Corneal Ulcer: Causes, Symptoms, Diagnosis, Treatment and Prevention

A Corneal Ulcer is an open sore that forms in the cornea.

Infection usually causes it. Even minor eye injuries or erosion caused by prolonged contact lens wear can cause infections.

In the front of the eye is a transparent layer of tissue called the cornea. The cornea is like a window that allows light to enter the eye. Tears defend the cornea against bacteria, viruses, and fungi.


The leading cause of corneal ulcers is infection:

Acanthamoeba keratitis: This infection occurs most frequently in contact lens wearers. It is an amoebic infection and, although rare, can lead to blindness.

Herpes simplex keratitis: Herpes simplex keratitis is a viral infection that causes repeated outbreaks of sores or sores in the eye.

Fungal keratitis: This fungal infection develops after a cornea lesion involving a plant or plant material. Fungal keratitis can also develop in people with weakened immune systems.


Other causes of corneal ulcers include:

  • Dry Eye.
  • Eye injury
  • Inflammatory disorders.
  • Use non-sterile contact lenses.

Vitamin A deficiency: People who wear expired soft contact lenses or disposable contact lenses for an extended period (even at night) are at increased risk of developing corneal ulcers.

Symptoms of Corneal Ulcer

You may notice signs of infection before you notice the corneal ulcer. Symptoms of an infection include:

  • Itchy eyes
  • Watery eye.
  • Discharge of pus from the eye.
  • Burning or itching sensation in the eye.
  • Red or pink eye
  • Sensitivity to light.

The symptoms and signs of a corneal ulcer include:

  • Ocular inflammation
  • Eye pain.
  • Excessive tear.
  • Blurry vision.
  • White spot on your cornea.
  • Swollen eyelids.
  • I put the ocular discharge.
  • Sensitivity to light.
  • Feeling that something is in your eye (strange body sensation).

All symptoms of corneal ulcers are severe and should be treated immediately to prevent blindness. A corneal ulcer looks like a gray or white area or spot on the cornea, usually transparent. Some corneal ulcers are too small to be seen without increasing, but you will feel the symptoms.


An ophthalmologist can diagnose corneal ulcers during an eye exam.

A test used to check for a corneal ulcer is a fluorescein stain on the eye. For this test, an eye doctor places a drop of orange dye on a thin piece of blotting paper. Then, the doctor transfers the dye to your eye by lightly touching the blotting paper on the surface of your eye.

Then, the doctor uses a microscope called a slit lamp to shine a special violet light on the eye and look for any damaged areas on the cornea. The corneal damage will look green when the violet light illuminates it.

If you have an ulcer on the cornea, your ophthalmologist will investigate it to find out why. The doctor can numb your eye with eye drops, then gently scrape the ulcer to get a sample for the test. The test will show whether the ulcer contains bacteria, fungi, or viruses.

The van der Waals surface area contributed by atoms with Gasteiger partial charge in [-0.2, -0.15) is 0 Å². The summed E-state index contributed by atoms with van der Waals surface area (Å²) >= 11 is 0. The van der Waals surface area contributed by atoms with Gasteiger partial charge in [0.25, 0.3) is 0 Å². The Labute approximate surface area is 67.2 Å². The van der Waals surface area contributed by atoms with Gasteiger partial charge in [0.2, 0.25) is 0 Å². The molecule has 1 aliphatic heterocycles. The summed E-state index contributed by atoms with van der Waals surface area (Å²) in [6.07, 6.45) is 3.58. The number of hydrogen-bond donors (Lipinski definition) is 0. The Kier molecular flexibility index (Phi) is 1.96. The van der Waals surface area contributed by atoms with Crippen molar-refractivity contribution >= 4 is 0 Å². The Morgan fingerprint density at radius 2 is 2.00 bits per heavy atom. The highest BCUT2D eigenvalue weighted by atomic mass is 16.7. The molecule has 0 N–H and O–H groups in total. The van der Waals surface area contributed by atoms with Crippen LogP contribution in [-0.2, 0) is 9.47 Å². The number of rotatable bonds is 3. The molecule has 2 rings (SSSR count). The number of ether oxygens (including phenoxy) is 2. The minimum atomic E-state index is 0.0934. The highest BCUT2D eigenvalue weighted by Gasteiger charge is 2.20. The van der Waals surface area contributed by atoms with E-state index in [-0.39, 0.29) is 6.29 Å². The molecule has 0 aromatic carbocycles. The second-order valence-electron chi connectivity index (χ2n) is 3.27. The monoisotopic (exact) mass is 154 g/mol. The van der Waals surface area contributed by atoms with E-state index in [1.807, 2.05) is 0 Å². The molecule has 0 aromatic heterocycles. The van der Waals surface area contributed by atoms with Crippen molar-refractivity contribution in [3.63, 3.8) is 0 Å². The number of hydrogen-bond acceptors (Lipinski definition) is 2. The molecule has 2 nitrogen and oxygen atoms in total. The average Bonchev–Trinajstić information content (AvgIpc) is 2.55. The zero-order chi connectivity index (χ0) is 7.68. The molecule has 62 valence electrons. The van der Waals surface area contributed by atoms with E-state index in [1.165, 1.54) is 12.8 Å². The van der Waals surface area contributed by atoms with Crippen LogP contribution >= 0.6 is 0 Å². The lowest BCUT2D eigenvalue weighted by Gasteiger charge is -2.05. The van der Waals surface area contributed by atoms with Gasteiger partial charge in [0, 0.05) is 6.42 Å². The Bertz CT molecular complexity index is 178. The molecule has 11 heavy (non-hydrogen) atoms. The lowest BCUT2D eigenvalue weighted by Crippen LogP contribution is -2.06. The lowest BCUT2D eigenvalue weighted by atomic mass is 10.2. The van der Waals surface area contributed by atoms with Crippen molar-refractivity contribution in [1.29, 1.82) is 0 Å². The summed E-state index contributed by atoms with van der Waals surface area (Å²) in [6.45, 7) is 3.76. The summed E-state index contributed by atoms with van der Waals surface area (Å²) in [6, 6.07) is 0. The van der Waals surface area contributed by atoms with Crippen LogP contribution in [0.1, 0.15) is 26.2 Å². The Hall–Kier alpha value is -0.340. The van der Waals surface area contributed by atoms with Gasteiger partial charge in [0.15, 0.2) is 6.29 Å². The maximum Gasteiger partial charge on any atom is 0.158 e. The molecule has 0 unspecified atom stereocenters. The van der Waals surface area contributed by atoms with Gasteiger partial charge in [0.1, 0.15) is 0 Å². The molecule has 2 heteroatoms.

Once your eye doctor discovers the cause of the corneal ulcer, you can prescribe an antibacterial, antifungal, or antiviral eye medication to treat the underlying problem.

If the infection is nasty, your doctor may place it in antibacterial eye drops while examining ulcer scrapes to find its cause. Also, if your eye is inflamed, you may need to use eye drops with corticosteroids.

During treatment, your doctor may ask you to avoid the following:

  • Contact lenses.
  • Makeup.
  • Touch the eye unnecessarily.

In severe cases, the corneal ulcer can justify a corneal transplant. A corneal transplant involves the surgical removal of corneal tissue and its replacement with donor tissue.

According to the Mayo Clinic, a corneal transplant is relatively safe. However, like any surgical procedure, there are risks.

This surgery can cause future health complications such as:

  • Rejection of donor tissue
  • Development of glaucoma (pressure inside the eye).
  • Ocular infection
  • Cataracts (opacity of the lens of the eye).
  • Swelling of the cornea


The best way to prevent corneal ulcers is to seek treatment as soon as you develop any symptoms of an eye infection or as soon as your eye is injured.

Other practical preventive measures include:

  • Avoid sleeping while wearing your contact lenses.
  • Clean and sterilize your contact lenses before and after using them.
  • Rinse the eyes to remove any foreign object.
  • Wash your hands before touching your eyes.


What is the long-term perspective?

Some people may also develop severe vision loss and visual obstruction due to scarring on the retina. Corneal ulcers can also cause permanent scars on the eye. In rare cases, the entire eye can be damaged.

Although corneal ulcers are treatable, and most people recover pretty well after treatment, a reduction in vision may occur.